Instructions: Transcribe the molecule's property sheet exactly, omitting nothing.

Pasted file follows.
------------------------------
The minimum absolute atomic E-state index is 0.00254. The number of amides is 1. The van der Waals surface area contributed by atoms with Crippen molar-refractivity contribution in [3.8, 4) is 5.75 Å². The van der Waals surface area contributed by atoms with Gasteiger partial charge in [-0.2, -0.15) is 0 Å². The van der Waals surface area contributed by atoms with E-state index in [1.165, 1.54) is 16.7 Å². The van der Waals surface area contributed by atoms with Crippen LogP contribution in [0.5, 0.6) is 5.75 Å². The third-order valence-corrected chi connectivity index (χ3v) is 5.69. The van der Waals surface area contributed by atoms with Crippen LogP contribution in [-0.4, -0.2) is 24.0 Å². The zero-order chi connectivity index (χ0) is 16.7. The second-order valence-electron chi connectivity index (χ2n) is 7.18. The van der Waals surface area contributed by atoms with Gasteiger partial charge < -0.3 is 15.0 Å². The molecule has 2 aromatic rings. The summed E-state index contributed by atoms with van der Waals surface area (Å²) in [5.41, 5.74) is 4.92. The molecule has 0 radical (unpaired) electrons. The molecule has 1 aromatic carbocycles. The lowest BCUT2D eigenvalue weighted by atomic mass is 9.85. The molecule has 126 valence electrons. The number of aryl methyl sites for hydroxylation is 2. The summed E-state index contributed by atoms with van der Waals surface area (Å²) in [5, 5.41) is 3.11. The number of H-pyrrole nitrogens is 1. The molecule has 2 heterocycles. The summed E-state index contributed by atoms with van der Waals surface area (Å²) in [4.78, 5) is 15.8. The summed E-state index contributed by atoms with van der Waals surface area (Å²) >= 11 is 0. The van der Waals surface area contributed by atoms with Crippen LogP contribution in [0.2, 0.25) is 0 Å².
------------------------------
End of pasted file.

The minimum absolute atomic E-state index is 0.00254. The number of amides is 1. The van der Waals surface area contributed by atoms with Crippen molar-refractivity contribution in [3.8, 4) is 5.75 Å². The van der Waals surface area contributed by atoms with Gasteiger partial charge in [-0.2, -0.15) is 0 Å². The van der Waals surface area contributed by atoms with E-state index in [1.165, 1.54) is 16.7 Å². The van der Waals surface area contributed by atoms with Crippen LogP contribution in [0.5, 0.6) is 5.75 Å². The third-order valence-corrected chi connectivity index (χ3v) is 5.69. The van der Waals surface area contributed by atoms with Crippen LogP contribution in [-0.4, -0.2) is 24.0 Å². The zero-order chi connectivity index (χ0) is 16.7. The second-order valence-electron chi connectivity index (χ2n) is 7.18. The van der Waals surface area contributed by atoms with Gasteiger partial charge < -0.3 is 15.0 Å². The molecule has 2 aromatic rings. The summed E-state index contributed by atoms with van der Waals surface area (Å²) in [5.41, 5.74) is 4.92. The molecule has 0 radical (unpaired) electrons. The molecule has 1 aromatic carbocycles. The lowest BCUT2D eigenvalue weighted by atomic mass is 9.85. The molecule has 126 valence electrons. The number of aryl methyl sites for hydroxylation is 2. The summed E-state index contributed by atoms with van der Waals surface area (Å²) in [5, 5.41) is 3.11. The number of H-pyrrole nitrogens is 1. The molecule has 2 heterocycles. The summed E-state index contributed by atoms with van der Waals surface area (Å²) in [4.78, 5) is 15.8. The summed E-state index contributed by atoms with van der Waals surface area (Å²) >= 11 is 0. The van der Waals surface area contributed by atoms with Crippen LogP contribution in [0.2, 0.25) is 0 Å².